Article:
Mr Hancock said he wanted there to be “joy” over the festive period but warned it was also vital to keep people safe. He insisted it would be a big boost to the UK if all four of its nations could reach an agreement on allowing families to meet at Christmas. He said: “We do hope over Christmas to agree a set of rules across the UK, because so many people travel around the UK, and that work is ongoing.
“But there will have to be rules in place. We just hope to have some of that joy that Christmas brings. But it has to be careful.
“Christmas is a special time of year and we’ve had such a difficult year in 2020.
“It has been such a terrible year and having some hope, some joy at Christmas, I know that would be welcomed by so many people.
“So we are trying to agree across the UK a set of rules that allows for that joy but keeps people safe.”
Professor Jonathan Van-Tam, the UK’s deputy chief medical officer, said the Government “clearly wants to give us a break” over Christmas.
He warned infection rates will pick up again if the public ignore any guidelines put in place around the festive period.
But he dismissed previous claims by experts that one day of Christmas fun would lead to up to five days of lockdown.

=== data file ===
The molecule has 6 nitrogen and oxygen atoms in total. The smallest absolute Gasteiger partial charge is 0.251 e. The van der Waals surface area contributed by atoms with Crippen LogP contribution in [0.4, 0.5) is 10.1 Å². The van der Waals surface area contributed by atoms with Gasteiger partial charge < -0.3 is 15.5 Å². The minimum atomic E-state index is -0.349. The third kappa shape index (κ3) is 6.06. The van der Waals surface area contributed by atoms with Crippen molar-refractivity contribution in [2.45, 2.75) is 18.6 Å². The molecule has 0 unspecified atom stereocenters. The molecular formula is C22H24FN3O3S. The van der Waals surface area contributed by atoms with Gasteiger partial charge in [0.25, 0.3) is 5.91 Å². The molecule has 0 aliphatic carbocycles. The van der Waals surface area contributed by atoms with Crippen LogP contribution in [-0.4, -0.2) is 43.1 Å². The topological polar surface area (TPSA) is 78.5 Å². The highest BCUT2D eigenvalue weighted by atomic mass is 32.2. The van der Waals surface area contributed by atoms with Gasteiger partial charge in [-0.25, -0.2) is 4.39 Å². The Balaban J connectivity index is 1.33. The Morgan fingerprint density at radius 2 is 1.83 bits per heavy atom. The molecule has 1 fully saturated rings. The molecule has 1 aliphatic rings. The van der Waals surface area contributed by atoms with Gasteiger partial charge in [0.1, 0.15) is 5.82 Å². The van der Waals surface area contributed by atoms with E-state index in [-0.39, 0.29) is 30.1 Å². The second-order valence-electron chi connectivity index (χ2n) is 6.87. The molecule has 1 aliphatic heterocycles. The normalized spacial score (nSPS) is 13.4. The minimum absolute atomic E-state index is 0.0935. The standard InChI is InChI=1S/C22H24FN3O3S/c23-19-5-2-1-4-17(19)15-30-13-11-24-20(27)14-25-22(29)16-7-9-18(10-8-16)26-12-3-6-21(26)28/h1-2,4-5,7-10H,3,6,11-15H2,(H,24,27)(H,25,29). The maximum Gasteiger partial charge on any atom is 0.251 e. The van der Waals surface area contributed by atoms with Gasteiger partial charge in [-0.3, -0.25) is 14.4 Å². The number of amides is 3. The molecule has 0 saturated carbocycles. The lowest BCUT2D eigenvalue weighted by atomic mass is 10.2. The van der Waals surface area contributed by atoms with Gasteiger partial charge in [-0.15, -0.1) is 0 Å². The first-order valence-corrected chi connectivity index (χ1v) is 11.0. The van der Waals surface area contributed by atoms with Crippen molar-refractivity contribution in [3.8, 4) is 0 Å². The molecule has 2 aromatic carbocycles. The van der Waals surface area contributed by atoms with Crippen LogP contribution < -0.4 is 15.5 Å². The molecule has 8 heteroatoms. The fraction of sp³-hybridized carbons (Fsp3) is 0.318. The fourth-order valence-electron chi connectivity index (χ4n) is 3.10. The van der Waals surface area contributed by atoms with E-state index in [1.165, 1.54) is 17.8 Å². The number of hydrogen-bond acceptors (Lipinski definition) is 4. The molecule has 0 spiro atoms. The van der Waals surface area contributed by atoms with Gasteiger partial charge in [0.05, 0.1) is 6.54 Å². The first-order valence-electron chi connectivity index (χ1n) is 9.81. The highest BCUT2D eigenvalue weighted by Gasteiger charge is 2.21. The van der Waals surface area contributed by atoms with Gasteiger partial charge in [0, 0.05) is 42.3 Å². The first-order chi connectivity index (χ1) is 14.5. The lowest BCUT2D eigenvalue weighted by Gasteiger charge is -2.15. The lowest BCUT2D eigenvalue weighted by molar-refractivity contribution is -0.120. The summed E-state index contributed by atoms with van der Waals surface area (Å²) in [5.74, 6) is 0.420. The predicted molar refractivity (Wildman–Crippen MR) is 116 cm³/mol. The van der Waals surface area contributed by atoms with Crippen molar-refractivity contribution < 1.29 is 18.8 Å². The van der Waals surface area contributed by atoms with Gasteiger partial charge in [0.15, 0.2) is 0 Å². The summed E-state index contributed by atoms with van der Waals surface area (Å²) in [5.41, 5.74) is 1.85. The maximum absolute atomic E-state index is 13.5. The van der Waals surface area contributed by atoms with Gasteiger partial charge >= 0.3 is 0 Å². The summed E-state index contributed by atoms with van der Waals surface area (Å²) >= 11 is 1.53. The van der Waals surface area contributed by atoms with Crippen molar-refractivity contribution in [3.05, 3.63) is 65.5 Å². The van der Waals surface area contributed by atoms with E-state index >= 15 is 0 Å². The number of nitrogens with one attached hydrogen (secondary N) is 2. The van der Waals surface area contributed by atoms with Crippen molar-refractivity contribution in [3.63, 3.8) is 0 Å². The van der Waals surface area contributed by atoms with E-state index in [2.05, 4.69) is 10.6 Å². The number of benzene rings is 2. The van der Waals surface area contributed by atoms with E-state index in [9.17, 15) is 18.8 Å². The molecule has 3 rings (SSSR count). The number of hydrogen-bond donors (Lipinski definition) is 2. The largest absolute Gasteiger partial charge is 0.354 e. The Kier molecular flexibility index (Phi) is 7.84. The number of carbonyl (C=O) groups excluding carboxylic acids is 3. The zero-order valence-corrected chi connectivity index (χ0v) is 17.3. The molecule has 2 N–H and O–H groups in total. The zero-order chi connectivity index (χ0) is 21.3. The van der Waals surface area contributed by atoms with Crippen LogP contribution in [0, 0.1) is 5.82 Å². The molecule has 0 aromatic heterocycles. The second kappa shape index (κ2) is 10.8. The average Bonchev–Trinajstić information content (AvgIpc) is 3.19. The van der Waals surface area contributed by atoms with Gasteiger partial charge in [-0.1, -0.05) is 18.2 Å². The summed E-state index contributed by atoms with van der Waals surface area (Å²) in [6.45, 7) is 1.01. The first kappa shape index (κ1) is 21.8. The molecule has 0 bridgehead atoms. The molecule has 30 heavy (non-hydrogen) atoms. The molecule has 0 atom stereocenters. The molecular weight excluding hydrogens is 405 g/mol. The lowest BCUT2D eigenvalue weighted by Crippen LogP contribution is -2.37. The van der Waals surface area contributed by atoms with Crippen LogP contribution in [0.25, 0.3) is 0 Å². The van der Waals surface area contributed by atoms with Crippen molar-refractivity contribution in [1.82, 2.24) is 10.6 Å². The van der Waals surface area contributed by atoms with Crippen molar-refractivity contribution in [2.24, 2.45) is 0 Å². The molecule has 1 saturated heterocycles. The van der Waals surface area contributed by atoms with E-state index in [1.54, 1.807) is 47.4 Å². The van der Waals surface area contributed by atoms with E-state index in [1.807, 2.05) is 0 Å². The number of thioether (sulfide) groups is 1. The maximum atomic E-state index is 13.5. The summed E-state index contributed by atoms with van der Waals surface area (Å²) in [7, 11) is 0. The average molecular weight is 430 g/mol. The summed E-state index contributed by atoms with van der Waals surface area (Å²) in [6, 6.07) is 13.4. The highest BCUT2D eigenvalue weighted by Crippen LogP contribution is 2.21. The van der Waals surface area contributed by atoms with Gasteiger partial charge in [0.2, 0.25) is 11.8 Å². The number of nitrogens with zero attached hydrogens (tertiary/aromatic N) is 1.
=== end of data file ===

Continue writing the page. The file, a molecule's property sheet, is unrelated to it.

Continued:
He said: “There is dual responsibility here. There is no magic number about how many days it is going to cost us.”
Scientists have suggested the latest lockdown could be having an impact on infection rates which appear to be “levelling off”.
Figures from November 8 to 14 showed the R number has fallen to between 1 and 1.1, the Scientific Advisory Group for Emergencies said yesterday.
This means on average every 10 people infected with the virus will pass it on to another 10 or 11 people. Last week the R number was between 1 and 1.2.
Professor Stephen Powis, NHS England national medical director, said “in the last few days” there “looks as if there’s a levelling off” in hospital patients with Covid-19. But during the Downing Street press conference, he cautioned: “That is just a few days’ data. It’s important not to read too much into it.
“We need to see data over a few more days and into next week.
“We are starting to see evidence that, as a result of restrictions, infection rates are falling.” A further 511 people have died within 28 days of testing positive for Covid-19 as of Friday, bringing the UK total to 54,286.
The Government said that, as of 9am on Friday, there had been a further 20,252 lab-confirmed cases of coronavirus in the UK.
It brings the total number to 1,473,508.
Professor Neil Ferguson, an expert in modelling disease outbreaks and advisor to the Government ahead of the first lockdown, said: “There is evidence that infection rates are plateauing and may be starting to go down slowly.
“It is too early to assess what the overall impact by December 2 will be, though we should not expect too much, given schools are still open.
“A halving of infection prevalence over the four weeks would be a positive result.”
Katherine Kent, co-head of analysis for the Covid-19 Infection Survey, said: “There are early signs that the national level of infections in England might be levelling off but this hides a lot of variation at a regional level.”